Less than two months after the release of a preliminary report on Speaker Nancy Pelosi’s (D-Calif.) new Green the Capitol Initiative, appropriators have approved $3.9 million in new funding for the effort and redirected other dollars so officials can study ways to create a more environmentally friendly House of Representatives.
And while House Republicans say they are supportive of efforts to increase energy efficiency on Capitol Hill, the message they have sent across the aisle is “Proceed with caution.”
The $3.1 billion fiscal 2008 legislative branch appropriations bill approved by House appropriators on Tuesday directs the Architect of the Capitol to move forward with several green projects, including building a new ethanol fuel pump on Capitol Hill (at a cost of $500,000) and installing energy-efficient compact fluorescent light bulbs throughout the House (a $100,000 project).
Another $520,000 will go toward purchasing renewable electrical power from local providers for House needs. But the lion’s share of green-targeted funding will go toward shifting fuel supplies at the Capitol Power Plant (which despite its name provides only steam and chilled water to heat and cool Congressional buildings) from coal to cleaner natural gas. The House is expecting to spend an extra $2.7 million next year to increase the use of natural gas, which produces less carbon dioxide than other fossil fuels, at the facility.
In addition, the Government Accountability Office and House Chief Administrative Officer both were directed in the bill to conduct energy-efficiency studies at the power plant and various office buildings.
Some Republicans already have lent their support to the Green the Capitol Initiative, and Rep. Mark Kirk (R-Ill.) even successfully offered an amendment to the bill that lays out a framework for how the House could go about purchasing the carbon offsets it will need to fulfill Pelosi’s plan for operating the House in a carbon-neutral environment by the end of the 110th Congress.
But Rep. Zach Wamp (R-Tenn.), ranking member of the Appropriations subcommittee on the legislative branch and co-chairman of the House Renewable Energy Caucus, said, “Some questions do need to be pursued.”
Wamp, who said “there is widespread bipartisan support for trying to be more environmentally efficient,” added that Republicans aren’t entirely satisfied with how the various greening projects were vetted.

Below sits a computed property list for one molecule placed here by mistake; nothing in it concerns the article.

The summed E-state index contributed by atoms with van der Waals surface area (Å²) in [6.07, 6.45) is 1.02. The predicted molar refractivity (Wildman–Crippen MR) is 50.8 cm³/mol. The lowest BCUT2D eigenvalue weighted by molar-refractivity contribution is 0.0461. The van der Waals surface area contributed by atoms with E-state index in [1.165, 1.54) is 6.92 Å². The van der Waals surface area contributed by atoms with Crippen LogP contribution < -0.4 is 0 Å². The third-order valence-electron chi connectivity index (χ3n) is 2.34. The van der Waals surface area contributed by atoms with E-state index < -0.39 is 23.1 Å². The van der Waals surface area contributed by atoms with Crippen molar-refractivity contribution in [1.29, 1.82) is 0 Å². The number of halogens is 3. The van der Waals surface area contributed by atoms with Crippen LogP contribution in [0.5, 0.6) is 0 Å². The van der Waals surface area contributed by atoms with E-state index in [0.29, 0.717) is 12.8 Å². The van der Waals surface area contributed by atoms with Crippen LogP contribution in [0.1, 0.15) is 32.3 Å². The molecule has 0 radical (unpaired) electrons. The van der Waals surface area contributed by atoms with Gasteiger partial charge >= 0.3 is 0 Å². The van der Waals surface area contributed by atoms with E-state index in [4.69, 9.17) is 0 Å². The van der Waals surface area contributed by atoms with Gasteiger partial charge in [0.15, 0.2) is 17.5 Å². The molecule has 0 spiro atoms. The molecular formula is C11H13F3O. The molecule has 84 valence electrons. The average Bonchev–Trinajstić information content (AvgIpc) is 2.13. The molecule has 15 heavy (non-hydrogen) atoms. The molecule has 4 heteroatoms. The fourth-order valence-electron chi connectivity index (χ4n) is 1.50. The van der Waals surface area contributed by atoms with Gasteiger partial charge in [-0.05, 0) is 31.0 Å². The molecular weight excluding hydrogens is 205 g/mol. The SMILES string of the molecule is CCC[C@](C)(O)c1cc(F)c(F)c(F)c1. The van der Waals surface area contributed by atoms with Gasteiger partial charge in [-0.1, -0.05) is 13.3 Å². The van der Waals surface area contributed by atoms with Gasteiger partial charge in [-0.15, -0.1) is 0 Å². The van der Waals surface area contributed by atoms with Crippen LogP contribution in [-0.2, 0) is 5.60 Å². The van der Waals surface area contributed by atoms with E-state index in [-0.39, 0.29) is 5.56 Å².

He admitted the Green the Capitol Initiative is not a large budgetary issue compared with some other projects, such as the nearly $600 million Capitol Visitor Center, “and in a sense this does come down under the category of the prerogative of the majority.” But, he noted, “it’s the responsibility of the minority to ask the questions. … You have to be careful about sometimes throwing a little bit of money at these issues and then claiming that it’s a real substantive change.”
Wamp specifically questioned whether enough work had been done to show there was an actual need for Capitol Hill to have its own ethanol fueling station and whether Democrats had done enough to study the long-term impacts of shifting energy sources at the Capitol Power Plant.
Adding an ethanol pump to the Hill was an effort House Majority Leader Steny Hoyer (D-Md.) pushed for inclusion in the fiscal 2007 legislative branch bill before the funding measure was rolled into the continuing resolution.
“It is unfortunate that some Members underestimate both the current and future benefits of putting this pump into place,” Hoyer spokeswoman Stacey Farnen Bernards said Wednesday. “The various agencies on Capitol Hill use hundreds of vehicles and many of these may run on E85 — including the SUVs used by all members of leadership — but there is no pump close enough for practical use. In fact, it would be neglectful and shortsighted not to put such a pump on the grounds of the Capitol.”
CAO Dan Beard, whom Pelosi has charged with leading the initiative, said the concerns raised with the House greening efforts simply may be the result of Members being used to the slow pace at which legislation usually moves on Capitol Hill.
“We can chew on decisions a long time up here, but I think the Speaker wanted to move quickly with this effort,” Beard said. “The Greening the Capitol Initiative is a blueprint, a foundation for how the Speaker wants to do business over the next five to 10 years. It lays out a roadmap on how we’re going to make the kinds of choices we’re going to have to make and the kinds of business practices we’ll have to follow going forward.”
Beard said the initiative was not developed in a vacuum but with the help of the Department of Energy, private groups and the Architect of the Capitol.
In fact, according to a 2006 annual report on energy and water management released last month by the Architect, the AOC was studying the replacement of incandescent light bulbs with fluorescent lamps in 2006. In that report the AOC also lists the purchase of “green energy” from local providers as a way to promote more effective energy management.
“There’s no one that has said the recommendations that we have put forward are wacky or completely out of line,” Beard said. “They are accepted business practices and ways in which companies and organizations have been doing greening efforts all across the country.
“I have heard some people say, ‘Gee, did you consult with the Architect of the Capitol?’ We did. ‘And did you consult with all the Members?’ And frankly, in a short time frame like this, it’s difficult if not impossible to get around to all 440 Members of the House,” he said.
Beard is expected to unveil a final report on the Green the Capitol Initiative next week that is slated to include an updated set of recommendations for House operations.